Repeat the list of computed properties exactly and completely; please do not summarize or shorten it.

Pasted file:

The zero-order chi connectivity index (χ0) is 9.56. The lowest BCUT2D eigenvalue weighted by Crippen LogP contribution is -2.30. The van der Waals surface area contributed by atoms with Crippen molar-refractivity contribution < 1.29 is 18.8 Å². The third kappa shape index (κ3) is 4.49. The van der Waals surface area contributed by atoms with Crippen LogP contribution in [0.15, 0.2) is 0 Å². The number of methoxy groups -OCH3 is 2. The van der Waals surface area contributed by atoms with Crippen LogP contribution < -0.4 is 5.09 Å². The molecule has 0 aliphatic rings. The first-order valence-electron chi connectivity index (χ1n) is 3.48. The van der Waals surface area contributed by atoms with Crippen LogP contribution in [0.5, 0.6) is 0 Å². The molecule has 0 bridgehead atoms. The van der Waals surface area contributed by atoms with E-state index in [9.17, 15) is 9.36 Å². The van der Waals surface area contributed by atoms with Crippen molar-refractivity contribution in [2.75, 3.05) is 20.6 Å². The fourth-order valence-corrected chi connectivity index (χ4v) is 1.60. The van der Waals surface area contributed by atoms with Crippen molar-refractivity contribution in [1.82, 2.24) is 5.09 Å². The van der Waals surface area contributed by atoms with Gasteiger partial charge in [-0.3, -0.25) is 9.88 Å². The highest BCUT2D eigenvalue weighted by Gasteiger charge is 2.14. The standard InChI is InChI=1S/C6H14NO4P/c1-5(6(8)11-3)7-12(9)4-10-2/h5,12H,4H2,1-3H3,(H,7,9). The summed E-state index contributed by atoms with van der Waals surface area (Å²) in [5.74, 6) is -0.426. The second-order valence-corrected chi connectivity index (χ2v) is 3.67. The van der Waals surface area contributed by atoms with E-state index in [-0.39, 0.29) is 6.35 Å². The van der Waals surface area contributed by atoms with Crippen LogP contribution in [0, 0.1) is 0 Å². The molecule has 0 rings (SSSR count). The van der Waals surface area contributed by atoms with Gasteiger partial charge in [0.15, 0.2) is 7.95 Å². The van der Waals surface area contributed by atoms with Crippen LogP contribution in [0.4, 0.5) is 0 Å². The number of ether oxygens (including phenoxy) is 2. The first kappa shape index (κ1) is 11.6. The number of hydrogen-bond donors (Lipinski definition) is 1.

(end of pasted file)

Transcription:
The zero-order chi connectivity index (χ0) is 9.56. The lowest BCUT2D eigenvalue weighted by Crippen LogP contribution is -2.30. The van der Waals surface area contributed by atoms with Crippen molar-refractivity contribution < 1.29 is 18.8 Å². The third kappa shape index (κ3) is 4.49. The van der Waals surface area contributed by atoms with Crippen LogP contribution in [0.15, 0.2) is 0 Å². The number of methoxy groups -OCH3 is 2. The van der Waals surface area contributed by atoms with Crippen LogP contribution < -0.4 is 5.09 Å². The molecule has 0 aliphatic rings. The first-order valence-electron chi connectivity index (χ1n) is 3.48. The van der Waals surface area contributed by atoms with Crippen LogP contribution in [0.5, 0.6) is 0 Å². The molecule has 0 bridgehead atoms. The van der Waals surface area contributed by atoms with E-state index in [9.17, 15) is 9.36 Å². The van der Waals surface area contributed by atoms with Crippen molar-refractivity contribution in [2.75, 3.05) is 20.6 Å². The fourth-order valence-corrected chi connectivity index (χ4v) is 1.60. The van der Waals surface area contributed by atoms with Crippen molar-refractivity contribution in [1.82, 2.24) is 5.09 Å². The van der Waals surface area contributed by atoms with Gasteiger partial charge in [-0.3, -0.25) is 9.88 Å². The highest BCUT2D eigenvalue weighted by Gasteiger charge is 2.14. The standard InChI is InChI=1S/C6H14NO4P/c1-5(6(8)11-3)7-12(9)4-10-2/h5,12H,4H2,1-3H3,(H,7,9). The summed E-state index contributed by atoms with van der Waals surface area (Å²) in [5.74, 6) is -0.426. The second-order valence-corrected chi connectivity index (χ2v) is 3.67. The van der Waals surface area contributed by atoms with E-state index in [-0.39, 0.29) is 6.35 Å². The van der Waals surface area contributed by atoms with Crippen LogP contribution in [0, 0.1) is 0 Å². The molecule has 0 rings (SSSR count). The van der Waals surface area contributed by atoms with Gasteiger partial charge in [0.15, 0.2) is 7.95 Å². The van der Waals surface area contributed by atoms with Crippen LogP contribution in [0.4, 0.5) is 0 Å². The number of ether oxygens (including phenoxy) is 2. The first kappa shape index (κ1) is 11.6. The number of hydrogen-bond donors (Lipinski definition) is 1.